Last year around this time, I was deep in the fatigue of post-Hurricane Irma. I’m sure anyone touched by Irma felt that way. The days of ever-changing landfall predictions; storm-shuttering the house; stocking up on food and batteries; buying gas for the generator and looking for it afterward in long gas lines; witnessing a magnificent but sobering display of natural fury as wind ripped trees from the ground and rain raged against the house — all of it was exhausting.
Our neighborhood was wonderful, though. We rode with each other, checking phone apps for gas stations with gas. We grocery shopped and bought each other food and other supplies. We shared what we had. But in the true darkness that comes with nights spent without any hint of artificial light, with only the drone of the generators giving witness that others shared my world, I had time to think about what really spoke to my spirit and how far I strayed from what mattered in my desire to “get ahead.”
By the time the power came back on, I felt cast away and unmoored. I needed a respite from the heat and humidity and the place where “bundling up” meant pulling on a pair of long pants and a heavy sweater on those few-and-far-between forty-eight degree nights. I yearned for snow and a visit to real winter, the favorite season of my childhood. I missed my sister and needed a visit with her, in snow country.
But I don’t like to travel as much as I once did and I really, really don’t like to fly. I have these attacks of anxiety-that-borders-on-panic. Once, while flying, I felt the intense need to keep the plane in flight by sheer willpower. This time was different. I calmed down a few days before my departure, unafraid and looking forward to the reconnections.
The first flight into Atlanta ended okay, despite the plane bouncing once and skidding a little to the left. No reason to panic, right? The connecting flight into Cincinnati lifted off the runway, just minutes ahead of the storm that dropped nine inches of snow in the city and surrounding parts of northern Georgia. Temperatures in the twenties greeted me in Ohio, not a snowflake in sight but a heart still believing it would snow that weekend.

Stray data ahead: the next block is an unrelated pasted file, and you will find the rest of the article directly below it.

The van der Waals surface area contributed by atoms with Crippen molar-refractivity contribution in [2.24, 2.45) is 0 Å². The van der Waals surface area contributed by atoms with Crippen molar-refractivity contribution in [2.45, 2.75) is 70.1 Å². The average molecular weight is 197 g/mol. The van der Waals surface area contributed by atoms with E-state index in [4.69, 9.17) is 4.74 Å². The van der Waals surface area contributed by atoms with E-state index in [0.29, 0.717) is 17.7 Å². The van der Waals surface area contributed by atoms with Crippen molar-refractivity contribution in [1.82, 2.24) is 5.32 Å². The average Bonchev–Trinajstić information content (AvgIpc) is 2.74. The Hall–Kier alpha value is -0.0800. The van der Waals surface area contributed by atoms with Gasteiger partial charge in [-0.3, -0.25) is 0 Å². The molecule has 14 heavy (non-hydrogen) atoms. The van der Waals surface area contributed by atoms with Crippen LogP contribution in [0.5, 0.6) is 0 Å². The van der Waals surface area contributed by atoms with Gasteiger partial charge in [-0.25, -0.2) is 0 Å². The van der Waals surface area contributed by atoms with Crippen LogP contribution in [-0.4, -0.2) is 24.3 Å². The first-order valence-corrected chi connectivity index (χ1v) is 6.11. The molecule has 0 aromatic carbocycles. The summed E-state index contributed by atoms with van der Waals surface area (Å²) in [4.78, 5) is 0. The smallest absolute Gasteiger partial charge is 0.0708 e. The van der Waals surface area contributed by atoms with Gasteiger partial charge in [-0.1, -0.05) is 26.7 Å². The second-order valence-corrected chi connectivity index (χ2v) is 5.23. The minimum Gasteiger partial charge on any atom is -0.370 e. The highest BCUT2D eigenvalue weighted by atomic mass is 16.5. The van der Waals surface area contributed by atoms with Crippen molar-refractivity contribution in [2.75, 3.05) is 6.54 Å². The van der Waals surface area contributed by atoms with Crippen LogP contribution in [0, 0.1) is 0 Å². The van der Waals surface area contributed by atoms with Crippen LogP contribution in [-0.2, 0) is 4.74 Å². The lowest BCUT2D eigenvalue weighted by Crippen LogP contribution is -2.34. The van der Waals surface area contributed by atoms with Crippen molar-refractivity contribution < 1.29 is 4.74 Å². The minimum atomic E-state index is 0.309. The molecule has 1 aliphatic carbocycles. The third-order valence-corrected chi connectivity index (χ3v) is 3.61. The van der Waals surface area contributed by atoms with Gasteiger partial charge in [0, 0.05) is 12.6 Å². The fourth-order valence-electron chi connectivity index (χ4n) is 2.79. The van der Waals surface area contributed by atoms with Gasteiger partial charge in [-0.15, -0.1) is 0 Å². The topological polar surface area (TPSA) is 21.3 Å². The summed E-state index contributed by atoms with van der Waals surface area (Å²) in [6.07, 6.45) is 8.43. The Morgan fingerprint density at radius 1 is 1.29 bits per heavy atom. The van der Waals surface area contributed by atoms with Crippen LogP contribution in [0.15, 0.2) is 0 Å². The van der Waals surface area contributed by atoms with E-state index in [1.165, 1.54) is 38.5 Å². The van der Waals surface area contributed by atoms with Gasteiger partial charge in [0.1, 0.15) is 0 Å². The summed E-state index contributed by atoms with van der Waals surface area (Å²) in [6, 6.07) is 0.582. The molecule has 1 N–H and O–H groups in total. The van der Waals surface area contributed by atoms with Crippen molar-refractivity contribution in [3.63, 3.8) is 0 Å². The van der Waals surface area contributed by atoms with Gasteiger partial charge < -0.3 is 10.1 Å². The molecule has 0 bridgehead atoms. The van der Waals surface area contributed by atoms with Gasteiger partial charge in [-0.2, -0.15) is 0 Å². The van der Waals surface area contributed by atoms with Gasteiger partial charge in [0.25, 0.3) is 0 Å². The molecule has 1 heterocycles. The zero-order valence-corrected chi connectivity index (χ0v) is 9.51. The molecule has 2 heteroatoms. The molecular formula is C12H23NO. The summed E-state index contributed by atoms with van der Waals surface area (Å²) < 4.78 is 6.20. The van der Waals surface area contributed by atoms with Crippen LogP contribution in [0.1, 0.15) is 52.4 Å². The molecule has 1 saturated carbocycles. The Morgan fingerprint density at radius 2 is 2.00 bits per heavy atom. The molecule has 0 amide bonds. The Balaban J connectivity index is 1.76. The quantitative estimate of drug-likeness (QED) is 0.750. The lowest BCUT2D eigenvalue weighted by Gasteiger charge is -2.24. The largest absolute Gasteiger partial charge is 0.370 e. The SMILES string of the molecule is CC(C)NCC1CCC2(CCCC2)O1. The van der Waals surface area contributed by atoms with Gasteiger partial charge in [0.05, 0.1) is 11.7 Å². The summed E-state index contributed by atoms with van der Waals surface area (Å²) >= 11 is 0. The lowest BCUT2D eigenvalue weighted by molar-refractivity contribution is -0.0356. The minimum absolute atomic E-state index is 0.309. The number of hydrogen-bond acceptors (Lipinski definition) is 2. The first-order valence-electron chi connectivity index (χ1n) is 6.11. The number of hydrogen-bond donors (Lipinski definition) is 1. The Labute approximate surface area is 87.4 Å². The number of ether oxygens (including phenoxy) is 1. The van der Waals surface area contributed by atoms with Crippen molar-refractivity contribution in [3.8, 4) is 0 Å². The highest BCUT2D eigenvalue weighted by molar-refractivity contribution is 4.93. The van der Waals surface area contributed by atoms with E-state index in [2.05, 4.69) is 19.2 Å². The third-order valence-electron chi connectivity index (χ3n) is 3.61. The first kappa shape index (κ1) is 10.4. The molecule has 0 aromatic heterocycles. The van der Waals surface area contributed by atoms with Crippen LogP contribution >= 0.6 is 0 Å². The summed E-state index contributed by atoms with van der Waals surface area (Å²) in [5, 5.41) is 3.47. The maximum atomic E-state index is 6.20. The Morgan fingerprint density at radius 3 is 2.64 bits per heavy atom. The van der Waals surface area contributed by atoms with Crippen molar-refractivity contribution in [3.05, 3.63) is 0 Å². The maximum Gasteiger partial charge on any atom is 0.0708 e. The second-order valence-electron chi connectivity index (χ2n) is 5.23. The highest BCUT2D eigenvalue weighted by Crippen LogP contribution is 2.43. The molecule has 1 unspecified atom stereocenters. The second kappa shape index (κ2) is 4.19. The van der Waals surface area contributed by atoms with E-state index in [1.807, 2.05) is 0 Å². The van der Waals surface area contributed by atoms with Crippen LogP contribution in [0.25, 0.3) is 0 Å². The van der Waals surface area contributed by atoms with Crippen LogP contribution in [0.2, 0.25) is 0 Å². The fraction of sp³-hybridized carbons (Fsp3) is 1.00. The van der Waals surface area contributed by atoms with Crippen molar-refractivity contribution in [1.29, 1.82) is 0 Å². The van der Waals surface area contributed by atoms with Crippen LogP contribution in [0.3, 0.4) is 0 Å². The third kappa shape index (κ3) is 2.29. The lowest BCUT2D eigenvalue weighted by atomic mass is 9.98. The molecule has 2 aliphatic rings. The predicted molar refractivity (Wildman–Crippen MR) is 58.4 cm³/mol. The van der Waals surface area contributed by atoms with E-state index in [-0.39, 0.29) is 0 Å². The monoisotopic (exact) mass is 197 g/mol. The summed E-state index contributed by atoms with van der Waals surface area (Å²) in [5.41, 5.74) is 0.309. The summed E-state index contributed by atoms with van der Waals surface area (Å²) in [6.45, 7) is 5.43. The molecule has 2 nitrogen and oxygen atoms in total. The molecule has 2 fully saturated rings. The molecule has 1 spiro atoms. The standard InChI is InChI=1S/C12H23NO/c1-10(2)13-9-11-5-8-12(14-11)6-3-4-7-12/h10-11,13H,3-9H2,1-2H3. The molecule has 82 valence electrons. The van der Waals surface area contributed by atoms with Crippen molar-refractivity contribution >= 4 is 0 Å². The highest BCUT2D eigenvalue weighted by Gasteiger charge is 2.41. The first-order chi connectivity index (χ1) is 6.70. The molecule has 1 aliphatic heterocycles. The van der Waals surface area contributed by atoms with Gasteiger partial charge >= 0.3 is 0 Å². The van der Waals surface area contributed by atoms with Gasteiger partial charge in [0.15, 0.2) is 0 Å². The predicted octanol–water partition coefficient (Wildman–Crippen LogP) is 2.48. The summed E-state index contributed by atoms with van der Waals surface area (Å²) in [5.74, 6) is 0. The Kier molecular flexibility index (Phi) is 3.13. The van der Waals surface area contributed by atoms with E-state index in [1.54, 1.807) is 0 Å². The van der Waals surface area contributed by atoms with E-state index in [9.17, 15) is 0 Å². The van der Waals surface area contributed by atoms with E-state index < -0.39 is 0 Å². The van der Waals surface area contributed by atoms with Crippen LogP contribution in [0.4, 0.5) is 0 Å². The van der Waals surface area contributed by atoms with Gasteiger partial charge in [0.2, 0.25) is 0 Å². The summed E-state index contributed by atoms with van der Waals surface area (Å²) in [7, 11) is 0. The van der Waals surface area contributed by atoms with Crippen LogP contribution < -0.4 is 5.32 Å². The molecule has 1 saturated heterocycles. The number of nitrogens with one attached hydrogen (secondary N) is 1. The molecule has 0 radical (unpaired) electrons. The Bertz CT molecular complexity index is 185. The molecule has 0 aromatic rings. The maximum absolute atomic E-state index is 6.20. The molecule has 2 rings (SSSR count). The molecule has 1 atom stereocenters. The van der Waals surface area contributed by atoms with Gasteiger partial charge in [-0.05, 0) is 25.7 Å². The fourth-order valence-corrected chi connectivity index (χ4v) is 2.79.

Snow has always been my personal touchstone, the one thing that brings me back to the most elemental child who still resides within me but is often left to play by herself in the corner while the adult me pursues other activities. Maybe snow-love was deposited into my mitochondrial DNA the night I was born: a wild night, I was told, with wind and sleet-that-turned-to-snow challenging my dad’s driving skills as he took my laboring mother to the hospital. Maybe its purity somehow re-ignites hope in my soul or somehow reassures me of the world’s goodness.
Going out to dinner that first evening didn’t quite pan out because one of my sister’s dogs injured her eye bad enough to force an emergency trip to the vet in temperatures that had dropped into the teens. The wee one had to spend the night and my sister was told to pick her up the following morning.
A few lazy snowflakes drifted down as we prepared to go to the vet the next morning. I felt a rising joy. By the time we reached the vet’s office, snow coated the grass and swirled across roads already dusted by it, blown by a fiercely cold wind. As we drove down the winding roads toward the river, the snow still blew, more gently but no less beautiful and exciting than its wild counterpart on the hill. The snow, the blue light of a wintery day, and wreaths hanging on the perimeter fence around my sister’s house, dusted by snow, were perfect backdrops to my sister’s warm house. While we waited to make sure the dog navigated well with her Elizabethan collar, my sister and I talked, read magazines, and laughed over projects that we could do but would never get around to.
During this quiet time I realized my sister is another of my touchstones. We not only share our mitochondrial DNA, we share a lifetime of experiences and those experiences bind us together despite our different personalities, life paths, and trajectories. Those experiences help us hold similar values and share a heritage replete with memories. And as I get older, I am so grateful for her and the refuge she provides me when I most need connection and a reaffirmation of me.
Snowy days with my sister. Two touchstones I experience in real time as well as in memory; the things that keep my heart happy and soul nourished. And this year, we’ll be heading off for an adventure in Nashville.
I hope it snows.